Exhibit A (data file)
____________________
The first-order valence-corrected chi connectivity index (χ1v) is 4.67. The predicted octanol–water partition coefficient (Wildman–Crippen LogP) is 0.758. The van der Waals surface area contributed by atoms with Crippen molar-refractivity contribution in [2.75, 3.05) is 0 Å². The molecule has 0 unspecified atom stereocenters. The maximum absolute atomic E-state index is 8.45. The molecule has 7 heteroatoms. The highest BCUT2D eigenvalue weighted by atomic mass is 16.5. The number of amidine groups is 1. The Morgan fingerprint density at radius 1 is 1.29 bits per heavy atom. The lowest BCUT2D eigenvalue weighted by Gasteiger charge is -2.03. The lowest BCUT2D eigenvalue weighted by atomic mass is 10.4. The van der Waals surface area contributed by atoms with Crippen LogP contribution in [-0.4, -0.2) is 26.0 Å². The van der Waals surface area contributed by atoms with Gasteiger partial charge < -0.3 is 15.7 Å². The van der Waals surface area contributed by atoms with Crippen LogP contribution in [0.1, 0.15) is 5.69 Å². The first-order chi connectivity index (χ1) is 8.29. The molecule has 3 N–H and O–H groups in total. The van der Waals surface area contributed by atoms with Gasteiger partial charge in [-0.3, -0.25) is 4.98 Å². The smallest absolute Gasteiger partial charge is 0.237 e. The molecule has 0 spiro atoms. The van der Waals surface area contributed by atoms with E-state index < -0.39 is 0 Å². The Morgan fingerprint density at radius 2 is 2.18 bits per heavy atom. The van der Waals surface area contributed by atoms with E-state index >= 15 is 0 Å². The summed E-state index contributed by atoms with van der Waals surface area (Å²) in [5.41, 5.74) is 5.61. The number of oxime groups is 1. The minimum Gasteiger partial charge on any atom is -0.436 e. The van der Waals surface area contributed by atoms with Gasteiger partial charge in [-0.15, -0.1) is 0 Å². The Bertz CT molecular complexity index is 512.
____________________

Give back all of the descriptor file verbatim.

The first-order valence-corrected chi connectivity index (χ1v) is 4.67. The predicted octanol–water partition coefficient (Wildman–Crippen LogP) is 0.758. The van der Waals surface area contributed by atoms with Crippen molar-refractivity contribution in [2.75, 3.05) is 0 Å². The molecule has 0 unspecified atom stereocenters. The maximum absolute atomic E-state index is 8.45. The molecule has 7 heteroatoms. The highest BCUT2D eigenvalue weighted by atomic mass is 16.5. The number of amidine groups is 1. The Morgan fingerprint density at radius 1 is 1.29 bits per heavy atom. The lowest BCUT2D eigenvalue weighted by Gasteiger charge is -2.03. The lowest BCUT2D eigenvalue weighted by atomic mass is 10.4. The van der Waals surface area contributed by atoms with Crippen LogP contribution in [-0.4, -0.2) is 26.0 Å². The van der Waals surface area contributed by atoms with Gasteiger partial charge < -0.3 is 15.7 Å². The van der Waals surface area contributed by atoms with Crippen LogP contribution in [0.1, 0.15) is 5.69 Å². The first-order chi connectivity index (χ1) is 8.29. The molecule has 3 N–H and O–H groups in total. The van der Waals surface area contributed by atoms with Gasteiger partial charge in [-0.3, -0.25) is 4.98 Å². The smallest absolute Gasteiger partial charge is 0.237 e. The molecule has 0 spiro atoms. The van der Waals surface area contributed by atoms with E-state index < -0.39 is 0 Å². The Morgan fingerprint density at radius 2 is 2.18 bits per heavy atom. The van der Waals surface area contributed by atoms with E-state index >= 15 is 0 Å². The summed E-state index contributed by atoms with van der Waals surface area (Å²) in [5.41, 5.74) is 5.61. The number of oxime groups is 1. The minimum Gasteiger partial charge on any atom is -0.436 e. The van der Waals surface area contributed by atoms with Gasteiger partial charge in [-0.15, -0.1) is 0 Å². The Bertz CT molecular complexity index is 512.